I backed away quickly. My back slammed into the wall, my knees buckled and I landed on the floor, my hands pressed to my mouth. This wasn’t purgatory. This was hell. “Deep breaths Demi,” The boy’s voice was far away and distant. Dead, I was dead. My mouth was slack, slightly open, still clean shaven. Eyes were half open, green irises peeking out beneath white lids. I stood slowly, knees shaking. I was a fragile doe that had wandered into unknown territory. The buck watched on, nostrils flared, ears twitching. I was safe. Safe. Creeping forward, I reached out my long slender fingers and brushed the crew cut on my head. It was strange, seeing myself like this. I wasn’t afraid anymore. Curious, yes. Afraid? Not anymore. I was a soldier, tough to the bone and ready for whatever life threw at me. I had to be that way. I would have died long ago if I wasn’t.
The face was stiff, but the ears were pliable. Margaret always liked to play with them, pinching them, pulling my face down to her. My little girl, how could I have forgotten? Oh God…Sally. I suddenly felt sick to my stomach. I glanced down at the lumps of flesh that adhered to my chest. I was some sort of monster now. I didn’t belong like this.
Football games, pompoms, school fights, lunch, biology, senior year, stupid teachers, stupid, stupid…
I reeled away from the body, my head throbbing. That hidden side of me was rebelling, fighting against the tidal wave of teenage girl memories. I was a soldier. Fight the new war, fight.
Hands guided me to the ground. Arms cradled my head. Whispers in my ear, kisses on my forehead. My heart throbbed, my mind throbbed, my everything throbbed. The dead body on the slab told tales of battle and a love so powerful it transcended death. The boy, Sally, little Margaret.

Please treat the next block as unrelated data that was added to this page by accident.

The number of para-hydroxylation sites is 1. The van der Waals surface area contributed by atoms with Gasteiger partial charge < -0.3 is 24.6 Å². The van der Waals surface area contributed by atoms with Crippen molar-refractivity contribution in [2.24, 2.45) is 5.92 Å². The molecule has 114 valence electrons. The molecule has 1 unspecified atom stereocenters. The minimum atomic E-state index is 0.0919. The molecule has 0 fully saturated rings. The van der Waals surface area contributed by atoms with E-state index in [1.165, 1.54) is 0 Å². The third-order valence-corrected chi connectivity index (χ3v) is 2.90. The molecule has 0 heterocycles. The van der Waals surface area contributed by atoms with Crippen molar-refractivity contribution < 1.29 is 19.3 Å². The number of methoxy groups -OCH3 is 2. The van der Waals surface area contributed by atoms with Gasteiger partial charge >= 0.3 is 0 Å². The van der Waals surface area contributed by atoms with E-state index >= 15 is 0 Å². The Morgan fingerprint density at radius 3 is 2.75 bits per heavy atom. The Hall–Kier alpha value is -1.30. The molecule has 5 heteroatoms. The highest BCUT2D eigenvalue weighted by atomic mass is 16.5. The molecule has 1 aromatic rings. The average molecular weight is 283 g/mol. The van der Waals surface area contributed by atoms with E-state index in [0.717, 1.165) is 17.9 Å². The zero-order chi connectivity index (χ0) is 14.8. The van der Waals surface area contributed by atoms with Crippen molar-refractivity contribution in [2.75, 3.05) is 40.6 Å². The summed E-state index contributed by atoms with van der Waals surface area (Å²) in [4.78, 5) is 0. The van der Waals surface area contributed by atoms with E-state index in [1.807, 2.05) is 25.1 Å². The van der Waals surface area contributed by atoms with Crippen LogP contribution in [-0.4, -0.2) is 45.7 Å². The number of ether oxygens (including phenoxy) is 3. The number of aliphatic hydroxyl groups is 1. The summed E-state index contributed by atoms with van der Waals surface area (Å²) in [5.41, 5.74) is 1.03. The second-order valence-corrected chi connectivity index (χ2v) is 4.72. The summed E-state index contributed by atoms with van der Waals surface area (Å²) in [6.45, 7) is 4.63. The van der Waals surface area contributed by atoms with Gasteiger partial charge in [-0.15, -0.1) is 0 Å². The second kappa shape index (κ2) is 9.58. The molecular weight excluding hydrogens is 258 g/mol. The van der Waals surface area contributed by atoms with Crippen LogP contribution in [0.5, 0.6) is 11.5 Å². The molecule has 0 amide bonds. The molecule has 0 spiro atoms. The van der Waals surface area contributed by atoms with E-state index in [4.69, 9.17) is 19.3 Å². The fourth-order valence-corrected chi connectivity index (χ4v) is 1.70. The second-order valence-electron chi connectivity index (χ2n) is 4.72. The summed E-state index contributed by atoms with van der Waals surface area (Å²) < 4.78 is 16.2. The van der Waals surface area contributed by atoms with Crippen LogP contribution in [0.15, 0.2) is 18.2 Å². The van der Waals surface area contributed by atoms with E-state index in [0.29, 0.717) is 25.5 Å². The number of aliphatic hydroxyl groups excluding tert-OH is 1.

Come home soon, Daddy. I love you Daddy.
Love was a lie.
I awoke to discover that the boy had dragged me from the room. It was my third awakening since my damned rebirth. He told me about the tank of water he found and how he’d seen the round circles on my spinal cord from the wires they’d inserted there. I was only half listening to his ramblings. I was trying to think. Who was this boy? He had no memories of any life beyond this place. I decided to test him.
Interrupting his recounting of the events that happened during my slumber, I queried, “Who is the United States at war with?”
He stared at me for a half a second, then looked away murmuring, “New North Africa,”
I nodded, “Okay, what city was destroyed two years ago in a terrorist attack?”
He fumbled over the name, but managed to get it out, “New York City,”
“Who is the president?”
“How old are you?”
“I don’t know,”
Sighing, I turned away from him to stare into the glassy eyes of an old woman with a smile plastered on her frozen face. “No way,” He whispered behind me. I ignored him. My mind drifted to a song that I couldn’t remember the name of. Parsley, sage, rosemary and thyme…
“Demi, you have to see this,” Leave me alone. But I said nothing. I refused to answer him. I knew I was being childish and stubborn, but I didn’t care. He could be the last human being on earth and at that moment I wouldn’t have anything to do with him.
“It’s a way out for God’s sake!”
That got my attention. I twirled around and followed his gaze upwards. A perfect circle was on the ceiling, a rusty handle dangling freely beneath it. Beyond, wonderland.